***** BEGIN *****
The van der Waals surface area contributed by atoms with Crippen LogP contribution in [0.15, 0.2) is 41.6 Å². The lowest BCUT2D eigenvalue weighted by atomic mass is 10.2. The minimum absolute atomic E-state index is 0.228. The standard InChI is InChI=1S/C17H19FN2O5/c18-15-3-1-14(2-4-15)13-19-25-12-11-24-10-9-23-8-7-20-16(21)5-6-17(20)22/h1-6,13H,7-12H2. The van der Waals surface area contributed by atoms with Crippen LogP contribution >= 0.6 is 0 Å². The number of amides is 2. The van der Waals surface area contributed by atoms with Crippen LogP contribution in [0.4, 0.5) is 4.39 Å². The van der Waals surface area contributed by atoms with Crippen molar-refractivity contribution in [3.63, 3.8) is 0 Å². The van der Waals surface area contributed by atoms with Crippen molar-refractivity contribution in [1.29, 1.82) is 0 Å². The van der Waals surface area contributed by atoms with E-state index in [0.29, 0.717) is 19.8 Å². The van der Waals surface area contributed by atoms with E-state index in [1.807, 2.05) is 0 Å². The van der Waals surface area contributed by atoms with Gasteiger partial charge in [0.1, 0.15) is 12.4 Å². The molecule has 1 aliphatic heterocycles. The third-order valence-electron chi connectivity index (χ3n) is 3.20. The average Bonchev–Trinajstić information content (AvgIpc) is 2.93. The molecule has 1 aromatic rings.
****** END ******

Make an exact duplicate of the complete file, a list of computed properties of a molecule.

The van der Waals surface area contributed by atoms with Crippen LogP contribution in [0.15, 0.2) is 41.6 Å². The lowest BCUT2D eigenvalue weighted by atomic mass is 10.2. The minimum absolute atomic E-state index is 0.228. The standard InChI is InChI=1S/C17H19FN2O5/c18-15-3-1-14(2-4-15)13-19-25-12-11-24-10-9-23-8-7-20-16(21)5-6-17(20)22/h1-6,13H,7-12H2. The van der Waals surface area contributed by atoms with Crippen LogP contribution >= 0.6 is 0 Å². The number of amides is 2. The van der Waals surface area contributed by atoms with Crippen LogP contribution in [0.4, 0.5) is 4.39 Å². The van der Waals surface area contributed by atoms with Crippen molar-refractivity contribution in [3.63, 3.8) is 0 Å². The van der Waals surface area contributed by atoms with Crippen molar-refractivity contribution in [1.29, 1.82) is 0 Å². The van der Waals surface area contributed by atoms with E-state index in [0.29, 0.717) is 19.8 Å². The van der Waals surface area contributed by atoms with E-state index in [1.807, 2.05) is 0 Å². The van der Waals surface area contributed by atoms with Gasteiger partial charge in [0.1, 0.15) is 12.4 Å². The molecule has 1 aliphatic heterocycles. The third-order valence-electron chi connectivity index (χ3n) is 3.20. The average Bonchev–Trinajstić information content (AvgIpc) is 2.93. The molecule has 1 aromatic rings.